Another characteristic of local distributors is that they are two-way. These roads also have pedestrian crossings, and the speed limit is often throttled down to about 20 mph (about 32 kph).
Also, this class of road is the route where local bus services operate. So the roads will have bus stations and many other facilities that come with the pedestrian shuttle services. You’ll also find railings on the roadside to keep pedestrians safe.
Residential Access Roads
Unlike the local distributors, residential access roads take users into private residences and other property. Moreover, in their layout, these roads prioritize pedestrians because inhabitants mainly use them for walking, playing, and jogging.
Because of the low traffic volume typical on such roads, the paving is often light. As a result, the quality of material used in working on them is often low cost, and maintenance works are frequent.
Also, the speed limit here is at the slowest end because most roads have parking facilities at the side. Most residential access roads are one-way, and the lane size is small (often 5.5 meters, excluding on-street parking and other facilities.
Minor Access Roads
These are the small loops of roads that serve a handful of dwellings, although some are cul-de-sac. The carriageway for such roads is thinner than all the other roads, often 5.5 meters or less. Also, the speed limit here is at the lowest end, typically sub-20 mph. Because of high pedestrian usage, the road comes with pavements for various uses, including jogging.
Minor access roads are familiar in residential estates, a common feature in the suburban areas dominated by dwellings. The streets are usually paved with gravel, although it is not uncommon to find some of them being murram or earthen.
Other Classifications of Roads
Given the factors discussed earlier, it is apparent that road classes are extensive. However, we have covered most of the primary types in the sections above. But extensive research into this topic identifies specific classes that might seem trivial at first but are an essential part of the global road classification system.
For example, you’ll hardly miss roads classified based on weather. Under this class, you’ll find all-weather and fair-weather roads.
An all-weather road is a surface on which users can traffic in all conditions of weather. It means the road does not collect mud that makes it impassable when it rains, nor does it become too slippery.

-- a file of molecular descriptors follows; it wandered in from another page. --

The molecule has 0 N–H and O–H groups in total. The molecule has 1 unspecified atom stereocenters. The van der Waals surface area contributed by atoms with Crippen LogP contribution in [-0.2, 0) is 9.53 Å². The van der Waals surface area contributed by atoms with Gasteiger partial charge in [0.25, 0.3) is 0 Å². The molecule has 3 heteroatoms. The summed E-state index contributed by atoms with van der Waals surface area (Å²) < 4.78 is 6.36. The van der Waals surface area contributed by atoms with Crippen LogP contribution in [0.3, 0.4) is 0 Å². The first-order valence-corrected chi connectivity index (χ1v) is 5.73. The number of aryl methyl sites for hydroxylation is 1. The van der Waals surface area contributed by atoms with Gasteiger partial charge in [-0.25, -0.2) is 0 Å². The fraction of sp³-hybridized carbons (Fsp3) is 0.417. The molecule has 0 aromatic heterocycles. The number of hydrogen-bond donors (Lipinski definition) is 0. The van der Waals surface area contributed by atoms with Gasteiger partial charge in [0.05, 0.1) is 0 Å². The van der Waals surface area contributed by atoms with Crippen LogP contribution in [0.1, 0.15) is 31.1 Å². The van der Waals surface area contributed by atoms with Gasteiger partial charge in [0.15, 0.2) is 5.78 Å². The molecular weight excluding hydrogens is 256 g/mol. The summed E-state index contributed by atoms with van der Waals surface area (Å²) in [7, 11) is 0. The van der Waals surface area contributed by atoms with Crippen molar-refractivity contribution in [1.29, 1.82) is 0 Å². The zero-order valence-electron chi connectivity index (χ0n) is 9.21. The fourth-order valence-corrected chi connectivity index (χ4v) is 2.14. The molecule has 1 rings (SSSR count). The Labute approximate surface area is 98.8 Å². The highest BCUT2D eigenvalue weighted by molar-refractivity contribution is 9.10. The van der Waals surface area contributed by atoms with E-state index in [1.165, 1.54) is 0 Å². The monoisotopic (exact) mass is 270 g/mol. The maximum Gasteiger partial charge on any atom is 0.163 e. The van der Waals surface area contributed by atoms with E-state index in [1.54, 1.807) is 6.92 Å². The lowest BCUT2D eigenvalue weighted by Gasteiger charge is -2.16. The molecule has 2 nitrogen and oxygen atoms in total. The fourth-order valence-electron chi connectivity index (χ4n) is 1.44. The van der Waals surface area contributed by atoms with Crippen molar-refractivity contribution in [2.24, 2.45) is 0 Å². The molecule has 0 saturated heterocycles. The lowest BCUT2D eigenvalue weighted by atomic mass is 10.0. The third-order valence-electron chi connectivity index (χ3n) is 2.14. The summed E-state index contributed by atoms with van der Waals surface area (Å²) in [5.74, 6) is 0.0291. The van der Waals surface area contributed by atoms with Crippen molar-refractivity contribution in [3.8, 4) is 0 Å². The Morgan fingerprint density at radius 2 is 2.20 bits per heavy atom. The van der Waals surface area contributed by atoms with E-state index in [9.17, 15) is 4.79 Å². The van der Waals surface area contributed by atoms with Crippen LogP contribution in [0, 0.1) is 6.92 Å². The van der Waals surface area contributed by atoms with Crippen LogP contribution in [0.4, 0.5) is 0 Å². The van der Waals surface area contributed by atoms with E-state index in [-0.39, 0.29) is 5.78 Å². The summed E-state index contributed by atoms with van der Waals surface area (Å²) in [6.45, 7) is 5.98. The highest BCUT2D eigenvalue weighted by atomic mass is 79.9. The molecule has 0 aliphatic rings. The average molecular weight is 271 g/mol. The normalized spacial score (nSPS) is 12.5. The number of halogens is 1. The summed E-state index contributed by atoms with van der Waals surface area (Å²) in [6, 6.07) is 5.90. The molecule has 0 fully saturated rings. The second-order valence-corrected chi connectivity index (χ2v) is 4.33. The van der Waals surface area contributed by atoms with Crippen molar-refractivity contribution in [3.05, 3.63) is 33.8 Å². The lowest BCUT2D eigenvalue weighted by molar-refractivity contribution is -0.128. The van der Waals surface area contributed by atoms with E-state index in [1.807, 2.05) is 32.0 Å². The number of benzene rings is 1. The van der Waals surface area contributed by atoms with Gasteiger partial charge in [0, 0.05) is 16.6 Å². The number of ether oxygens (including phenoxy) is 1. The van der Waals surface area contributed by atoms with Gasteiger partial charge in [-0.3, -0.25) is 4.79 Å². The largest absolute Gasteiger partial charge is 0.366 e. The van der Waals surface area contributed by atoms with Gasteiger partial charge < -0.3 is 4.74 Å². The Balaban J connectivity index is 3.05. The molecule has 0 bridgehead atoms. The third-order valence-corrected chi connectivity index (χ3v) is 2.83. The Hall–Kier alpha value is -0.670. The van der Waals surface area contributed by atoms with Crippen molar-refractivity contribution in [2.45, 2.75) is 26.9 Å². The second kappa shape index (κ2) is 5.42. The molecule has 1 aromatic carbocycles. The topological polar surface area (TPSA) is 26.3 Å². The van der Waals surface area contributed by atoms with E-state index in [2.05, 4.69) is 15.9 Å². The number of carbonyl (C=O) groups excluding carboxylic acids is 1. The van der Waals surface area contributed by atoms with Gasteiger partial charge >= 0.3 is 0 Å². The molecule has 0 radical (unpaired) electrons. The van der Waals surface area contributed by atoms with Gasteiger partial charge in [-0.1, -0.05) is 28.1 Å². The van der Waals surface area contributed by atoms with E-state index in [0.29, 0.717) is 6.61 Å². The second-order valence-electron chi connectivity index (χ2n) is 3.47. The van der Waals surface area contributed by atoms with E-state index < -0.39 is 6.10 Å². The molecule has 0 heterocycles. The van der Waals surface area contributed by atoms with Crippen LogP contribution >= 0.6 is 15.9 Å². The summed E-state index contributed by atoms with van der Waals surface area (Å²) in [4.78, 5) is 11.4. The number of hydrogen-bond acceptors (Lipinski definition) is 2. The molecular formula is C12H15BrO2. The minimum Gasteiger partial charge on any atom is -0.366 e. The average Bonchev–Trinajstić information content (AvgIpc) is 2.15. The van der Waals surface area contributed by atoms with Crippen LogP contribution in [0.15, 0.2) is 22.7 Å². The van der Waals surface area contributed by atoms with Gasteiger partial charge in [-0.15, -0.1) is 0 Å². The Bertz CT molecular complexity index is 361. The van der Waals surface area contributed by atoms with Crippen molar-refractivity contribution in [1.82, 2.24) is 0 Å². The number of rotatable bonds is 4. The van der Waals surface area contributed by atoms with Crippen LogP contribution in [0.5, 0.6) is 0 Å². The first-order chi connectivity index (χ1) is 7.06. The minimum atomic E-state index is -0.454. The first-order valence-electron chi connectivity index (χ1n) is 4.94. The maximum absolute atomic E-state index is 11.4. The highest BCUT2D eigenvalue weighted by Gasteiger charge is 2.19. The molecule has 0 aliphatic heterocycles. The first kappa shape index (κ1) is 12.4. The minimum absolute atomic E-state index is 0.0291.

Typically, an all-weather road has a rigid surface, often made of asphalt, bitumen, or concrete. Such a surface repels water onto the side of the road. Also, it means that this type of road includes an efficient drainage system that carries runoff water away to avoid seepage into the soil on the underside.
Examples of all-weather roads include freeways, highways, arterials, collectors, and local distributors.
Over the years since McAdam, engineers have been working on the technology to keep roads usable in all weather conditions and to be able to survive long-term usage with minimal repair requirements. To this end, the experts discovered that the following conditions are necessary for all-weather roads:
- Good location – good roads must be located in areas where the soil is unlikely to be waterlogged after heavy rainfall. Therefore, engineers must select areas with suitable soil structures.
- Good crowning – an all-weather road must keep surface water moving, meaning enough care should be taken to crown the surface to an appropriate slope. Also, one must ensure that the road’s crown is uninterrupted from the center to the side.
- Intercept subsurface seepage – seepage is common in sidehill areas and places with heavy annual rainfall. In such a case, it is critical to install sub-drains to intercept the water before it seeps into the roadway.
- Select a suitable gravel – gravel makes up the upper part of the road’s foundation. After choosing a good location and laying the bottom foundation to the right measure, the next most crucial part is the gravel (in a gravel road). First, engineers must examine the gravel sources to determine the gravel’s suitability. This entails estimating the percentage weight of gravel, sand, clay, and silt to assess quality standards.
Such roads are only passable in fair weather. It means you’ll have to find an alternative route if it rains heavily. Usually, these roads have a flexible surface, meaning they are paved with murram or pressed earth (earthen roads).
The type of roads in different regions often depends on the budget allocated to construct them. As such, low-income areas often have fair-weather roads whose conditions worsen in the rainy season.
In developed regions, road technology is moving at a fast pace. For instance, engineers in the Netherlands are working on a freeway concept that repairs itself. The scientists discovered that lacing asphalt with steel-wool fibers turns the road surface “into one big conductor.” When this road cracks, one can pass a massive magnet on a truck, make the asphalt contract, and then close the gaps.
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Star Tribune: Minnesta trunk or state highway, what’s the difference?
Local Government & Municipal Knowledge Base: All Weather Road